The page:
ROME (Reuters) - Italy’s lower house of parliament voted on Thursday to cut the pensions of former lawmakers, making good on a pledge by the anti-establishment 5-Star Movement to hack back parliamentary privileges.
Curbing the perks and benefits of politicians seen as out of touch with ordinary people has always been a clarion call of the party founded in 2009, which formed a government last month with the right-wing League.
According to a study by Rome-based think-tank Vision, the total cost of running Italy’s 630 seat Chamber of Deputies is almost the same as the costs of the equivalent chambers of Britain, Germany, France and Spain put together.
The generous pensions of parliamentarians is a particular grievance for Italians who have seen their own pension system reformed in recent years to hike the retirement age and reduce the cost of outlays from state coffers.
The contribution-based system approved by the Chamber on Thursday sharply cuts the pensions of almost 1,400 former deputies, some of whom have vowed to appeal in the courts.
The change will take effect from January next year and lower house speaker Roberto Fico, from 5-Star, estimates it will save the state some 40 million euros ($46.70 million) per year.
The previous system ensured a life-pension, or “vitalizio,” for anyone who had served in parliament even for a single day.
“Bye-bye Vitalizios,” Deputy Prime Minister and 5-Star leader Luigi Di Maio wrote on the party’s blog. “Our movement was born partly to achieve days like today, when a dream becomes reality: it’s a dream of normality, of rules that become the same for everyone, of injustices that are canceled out.”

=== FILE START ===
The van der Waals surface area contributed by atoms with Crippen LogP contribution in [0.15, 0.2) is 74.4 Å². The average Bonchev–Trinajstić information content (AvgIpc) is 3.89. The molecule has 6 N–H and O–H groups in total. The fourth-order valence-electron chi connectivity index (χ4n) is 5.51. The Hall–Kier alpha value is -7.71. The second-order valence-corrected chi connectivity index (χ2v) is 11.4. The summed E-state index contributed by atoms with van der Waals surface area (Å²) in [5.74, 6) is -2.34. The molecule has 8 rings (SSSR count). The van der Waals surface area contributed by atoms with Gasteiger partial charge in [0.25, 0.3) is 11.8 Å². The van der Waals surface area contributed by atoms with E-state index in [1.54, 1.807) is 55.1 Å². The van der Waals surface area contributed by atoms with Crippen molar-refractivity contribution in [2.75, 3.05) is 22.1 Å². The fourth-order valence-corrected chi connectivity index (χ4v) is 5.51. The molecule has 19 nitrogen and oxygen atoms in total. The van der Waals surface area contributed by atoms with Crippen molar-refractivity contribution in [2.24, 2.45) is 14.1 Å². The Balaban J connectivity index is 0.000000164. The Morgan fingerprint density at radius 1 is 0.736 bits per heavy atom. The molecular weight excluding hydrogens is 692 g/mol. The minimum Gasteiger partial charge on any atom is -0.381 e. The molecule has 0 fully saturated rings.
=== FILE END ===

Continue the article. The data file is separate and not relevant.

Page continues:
The reform was part of the joint program drawn up by 5-Star and the League before taking office, and was pushed through quickly by Fico. Lawmakers’ pensions are governed by parliament’s own internal rules, so he was able to make the change by a simple directive without the need for a new law.
Initial reservations by some League lawmakers were overcome after their leader Matteo Salvini said on Wednesday scrapping privileges was a party “priority” and politicians’ rights “should be no more and no less than those of ordinary Italians.”
Ex-deputies whose pensions are cut by more than half under the new system will be guaranteed a monthly cheque of at least 1,470 euros. The others will get at least 980 euros.
However, the 315 seat upper house Senate has not yet made the same change and its speaker, from Silvio Berlusconi’s opposition Forza Italia party, says she is worried it would unfairly hit former senators’ “acquired rights”.
Di Maio said on Thursday that as part of a broad pensions overhaul the government will also cut the so-called “golden pensions” of all those who get net monthly pay-outs of more than 4,000 euros which are not funded by contributions paid.
Editing by Catherine Evans
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